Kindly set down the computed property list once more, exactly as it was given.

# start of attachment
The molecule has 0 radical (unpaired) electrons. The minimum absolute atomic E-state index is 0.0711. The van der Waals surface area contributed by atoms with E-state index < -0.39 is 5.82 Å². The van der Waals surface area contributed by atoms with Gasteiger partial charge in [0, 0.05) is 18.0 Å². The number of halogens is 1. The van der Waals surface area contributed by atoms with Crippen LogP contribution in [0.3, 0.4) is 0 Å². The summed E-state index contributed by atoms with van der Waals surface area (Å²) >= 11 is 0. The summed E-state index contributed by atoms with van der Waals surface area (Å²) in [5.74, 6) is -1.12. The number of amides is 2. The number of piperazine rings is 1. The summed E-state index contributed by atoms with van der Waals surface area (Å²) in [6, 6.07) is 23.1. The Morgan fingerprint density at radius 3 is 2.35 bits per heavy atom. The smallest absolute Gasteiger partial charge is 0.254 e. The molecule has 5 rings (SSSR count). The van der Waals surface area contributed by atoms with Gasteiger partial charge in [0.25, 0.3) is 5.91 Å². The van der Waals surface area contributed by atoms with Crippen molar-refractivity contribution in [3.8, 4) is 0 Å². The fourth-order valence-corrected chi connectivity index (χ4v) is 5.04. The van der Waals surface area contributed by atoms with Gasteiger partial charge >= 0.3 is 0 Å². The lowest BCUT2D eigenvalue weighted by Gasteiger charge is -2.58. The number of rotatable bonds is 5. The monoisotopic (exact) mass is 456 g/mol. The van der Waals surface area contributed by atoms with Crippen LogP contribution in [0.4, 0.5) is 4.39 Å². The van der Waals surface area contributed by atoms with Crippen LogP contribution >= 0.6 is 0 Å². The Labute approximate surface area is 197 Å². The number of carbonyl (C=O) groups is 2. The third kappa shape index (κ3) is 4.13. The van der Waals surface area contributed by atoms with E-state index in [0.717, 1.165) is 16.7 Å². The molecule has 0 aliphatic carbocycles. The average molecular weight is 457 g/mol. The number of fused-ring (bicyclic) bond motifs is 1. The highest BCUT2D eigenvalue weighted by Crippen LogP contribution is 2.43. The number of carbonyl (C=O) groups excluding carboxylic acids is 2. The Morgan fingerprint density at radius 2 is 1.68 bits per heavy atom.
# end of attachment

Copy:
The molecule has 0 radical (unpaired) electrons. The minimum absolute atomic E-state index is 0.0711. The van der Waals surface area contributed by atoms with E-state index < -0.39 is 5.82 Å². The van der Waals surface area contributed by atoms with Gasteiger partial charge in [0, 0.05) is 18.0 Å². The number of halogens is 1. The van der Waals surface area contributed by atoms with Crippen LogP contribution in [0.3, 0.4) is 0 Å². The summed E-state index contributed by atoms with van der Waals surface area (Å²) >= 11 is 0. The summed E-state index contributed by atoms with van der Waals surface area (Å²) in [5.74, 6) is -1.12. The number of amides is 2. The number of piperazine rings is 1. The summed E-state index contributed by atoms with van der Waals surface area (Å²) in [6, 6.07) is 23.1. The Morgan fingerprint density at radius 3 is 2.35 bits per heavy atom. The smallest absolute Gasteiger partial charge is 0.254 e. The molecule has 5 rings (SSSR count). The van der Waals surface area contributed by atoms with Gasteiger partial charge in [0.25, 0.3) is 5.91 Å². The van der Waals surface area contributed by atoms with Crippen molar-refractivity contribution in [3.8, 4) is 0 Å². The fourth-order valence-corrected chi connectivity index (χ4v) is 5.04. The van der Waals surface area contributed by atoms with Gasteiger partial charge >= 0.3 is 0 Å². The lowest BCUT2D eigenvalue weighted by Gasteiger charge is -2.58. The number of rotatable bonds is 5. The monoisotopic (exact) mass is 456 g/mol. The van der Waals surface area contributed by atoms with Crippen LogP contribution in [0.4, 0.5) is 4.39 Å². The van der Waals surface area contributed by atoms with Crippen LogP contribution >= 0.6 is 0 Å². The Labute approximate surface area is 197 Å². The number of carbonyl (C=O) groups is 2. The third kappa shape index (κ3) is 4.13. The van der Waals surface area contributed by atoms with E-state index in [0.717, 1.165) is 16.7 Å². The molecule has 0 aliphatic carbocycles. The average molecular weight is 457 g/mol. The number of fused-ring (bicyclic) bond motifs is 1. The highest BCUT2D eigenvalue weighted by Crippen LogP contribution is 2.43. The number of carbonyl (C=O) groups excluding carboxylic acids is 2. The Morgan fingerprint density at radius 2 is 1.68 bits per heavy atom.